Photo credit: Charleston Post & Courier

One of the most valuable patches of land in downtown Charleston was underwater for more than a century after the city was founded. And without careful planning, the water could be Union Pier’s undoing.

The entire site was tidal flats, marshes or open water until workers began dumping debris from trash and construction sites in the late-1700s. In some cases, brick structures were dropped into the marsh, where they likely remain today.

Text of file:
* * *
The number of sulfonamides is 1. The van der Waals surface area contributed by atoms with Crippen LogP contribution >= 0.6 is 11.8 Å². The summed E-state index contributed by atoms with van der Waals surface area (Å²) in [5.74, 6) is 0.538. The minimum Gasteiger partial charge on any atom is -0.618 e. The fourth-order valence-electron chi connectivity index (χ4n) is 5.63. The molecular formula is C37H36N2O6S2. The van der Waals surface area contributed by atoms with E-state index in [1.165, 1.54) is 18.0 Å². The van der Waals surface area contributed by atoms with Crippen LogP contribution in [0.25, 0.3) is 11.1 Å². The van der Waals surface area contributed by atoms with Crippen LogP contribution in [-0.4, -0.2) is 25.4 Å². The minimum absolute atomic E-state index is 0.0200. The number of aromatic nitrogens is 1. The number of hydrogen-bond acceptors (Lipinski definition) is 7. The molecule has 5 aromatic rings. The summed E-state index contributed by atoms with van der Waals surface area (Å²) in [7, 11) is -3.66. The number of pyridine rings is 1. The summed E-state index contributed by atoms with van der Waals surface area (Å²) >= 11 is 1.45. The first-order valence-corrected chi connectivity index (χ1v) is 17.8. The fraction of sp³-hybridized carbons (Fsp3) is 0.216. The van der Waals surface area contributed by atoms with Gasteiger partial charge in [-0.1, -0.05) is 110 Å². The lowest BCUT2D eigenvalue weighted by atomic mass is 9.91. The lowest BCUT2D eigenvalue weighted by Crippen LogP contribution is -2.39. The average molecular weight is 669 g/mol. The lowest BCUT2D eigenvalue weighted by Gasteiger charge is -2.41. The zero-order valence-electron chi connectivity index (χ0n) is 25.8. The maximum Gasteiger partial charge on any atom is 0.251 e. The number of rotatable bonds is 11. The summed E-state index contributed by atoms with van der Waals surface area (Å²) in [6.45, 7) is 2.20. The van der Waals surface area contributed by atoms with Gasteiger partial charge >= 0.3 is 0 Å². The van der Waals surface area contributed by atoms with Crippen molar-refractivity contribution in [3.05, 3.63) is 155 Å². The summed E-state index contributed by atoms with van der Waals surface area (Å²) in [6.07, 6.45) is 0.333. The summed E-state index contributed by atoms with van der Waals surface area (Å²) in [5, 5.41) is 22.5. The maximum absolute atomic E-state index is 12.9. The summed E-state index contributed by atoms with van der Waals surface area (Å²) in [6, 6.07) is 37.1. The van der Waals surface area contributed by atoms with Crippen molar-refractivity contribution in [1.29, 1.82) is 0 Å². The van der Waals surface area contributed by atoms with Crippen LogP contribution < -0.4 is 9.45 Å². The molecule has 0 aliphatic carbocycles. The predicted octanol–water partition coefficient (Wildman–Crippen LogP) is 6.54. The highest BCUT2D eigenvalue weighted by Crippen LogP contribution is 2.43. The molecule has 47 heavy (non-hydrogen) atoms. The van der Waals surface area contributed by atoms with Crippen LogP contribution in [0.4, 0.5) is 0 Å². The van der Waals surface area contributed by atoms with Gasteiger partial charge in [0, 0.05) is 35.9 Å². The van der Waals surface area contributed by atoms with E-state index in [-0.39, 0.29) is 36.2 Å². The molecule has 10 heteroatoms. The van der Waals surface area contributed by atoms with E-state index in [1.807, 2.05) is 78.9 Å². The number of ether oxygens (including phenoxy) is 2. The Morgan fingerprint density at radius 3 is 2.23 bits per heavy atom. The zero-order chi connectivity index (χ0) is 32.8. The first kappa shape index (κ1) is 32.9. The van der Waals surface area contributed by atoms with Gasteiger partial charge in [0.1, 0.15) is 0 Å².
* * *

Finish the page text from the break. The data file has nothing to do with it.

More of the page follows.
Atop the new ground, they built piers and wharves for the surrounding businesses, including railroad terminals, navy yards and junkyards, along with a fertilizer plant and other manufacturers that often used hazardous substances or had boiler rooms with fuel tanks.

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